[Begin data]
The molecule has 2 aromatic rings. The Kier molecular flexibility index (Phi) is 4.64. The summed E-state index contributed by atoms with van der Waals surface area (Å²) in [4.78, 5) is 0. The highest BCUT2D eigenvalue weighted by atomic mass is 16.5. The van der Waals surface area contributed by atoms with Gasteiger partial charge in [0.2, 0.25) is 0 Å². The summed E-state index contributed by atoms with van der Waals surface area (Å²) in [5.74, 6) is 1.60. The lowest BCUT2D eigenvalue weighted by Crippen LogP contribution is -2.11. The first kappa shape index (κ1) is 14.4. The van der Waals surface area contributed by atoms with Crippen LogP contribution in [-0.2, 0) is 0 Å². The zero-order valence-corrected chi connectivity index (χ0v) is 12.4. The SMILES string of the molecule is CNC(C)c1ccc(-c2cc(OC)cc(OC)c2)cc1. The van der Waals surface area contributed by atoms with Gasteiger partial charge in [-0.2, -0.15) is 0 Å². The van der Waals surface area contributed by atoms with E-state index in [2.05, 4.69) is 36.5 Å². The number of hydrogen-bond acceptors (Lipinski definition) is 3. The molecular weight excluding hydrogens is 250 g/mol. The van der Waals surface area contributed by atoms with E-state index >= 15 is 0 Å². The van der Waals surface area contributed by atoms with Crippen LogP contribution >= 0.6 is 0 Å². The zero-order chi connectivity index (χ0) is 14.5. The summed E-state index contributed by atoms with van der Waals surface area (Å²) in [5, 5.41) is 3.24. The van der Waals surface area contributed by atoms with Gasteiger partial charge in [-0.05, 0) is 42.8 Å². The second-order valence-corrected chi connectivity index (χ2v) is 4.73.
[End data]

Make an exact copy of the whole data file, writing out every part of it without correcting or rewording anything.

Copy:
The molecule has 2 aromatic rings. The Kier molecular flexibility index (Phi) is 4.64. The summed E-state index contributed by atoms with van der Waals surface area (Å²) in [4.78, 5) is 0. The highest BCUT2D eigenvalue weighted by atomic mass is 16.5. The van der Waals surface area contributed by atoms with Gasteiger partial charge in [0.2, 0.25) is 0 Å². The summed E-state index contributed by atoms with van der Waals surface area (Å²) in [5.74, 6) is 1.60. The lowest BCUT2D eigenvalue weighted by Crippen LogP contribution is -2.11. The first kappa shape index (κ1) is 14.4. The van der Waals surface area contributed by atoms with Crippen LogP contribution in [-0.2, 0) is 0 Å². The zero-order valence-corrected chi connectivity index (χ0v) is 12.4. The SMILES string of the molecule is CNC(C)c1ccc(-c2cc(OC)cc(OC)c2)cc1. The van der Waals surface area contributed by atoms with Gasteiger partial charge in [-0.2, -0.15) is 0 Å². The van der Waals surface area contributed by atoms with E-state index in [2.05, 4.69) is 36.5 Å². The number of hydrogen-bond acceptors (Lipinski definition) is 3. The molecular weight excluding hydrogens is 250 g/mol. The van der Waals surface area contributed by atoms with E-state index >= 15 is 0 Å². The van der Waals surface area contributed by atoms with Crippen LogP contribution >= 0.6 is 0 Å². The zero-order chi connectivity index (χ0) is 14.5. The summed E-state index contributed by atoms with van der Waals surface area (Å²) in [5, 5.41) is 3.24. The van der Waals surface area contributed by atoms with Gasteiger partial charge in [-0.05, 0) is 42.8 Å². The second-order valence-corrected chi connectivity index (χ2v) is 4.73.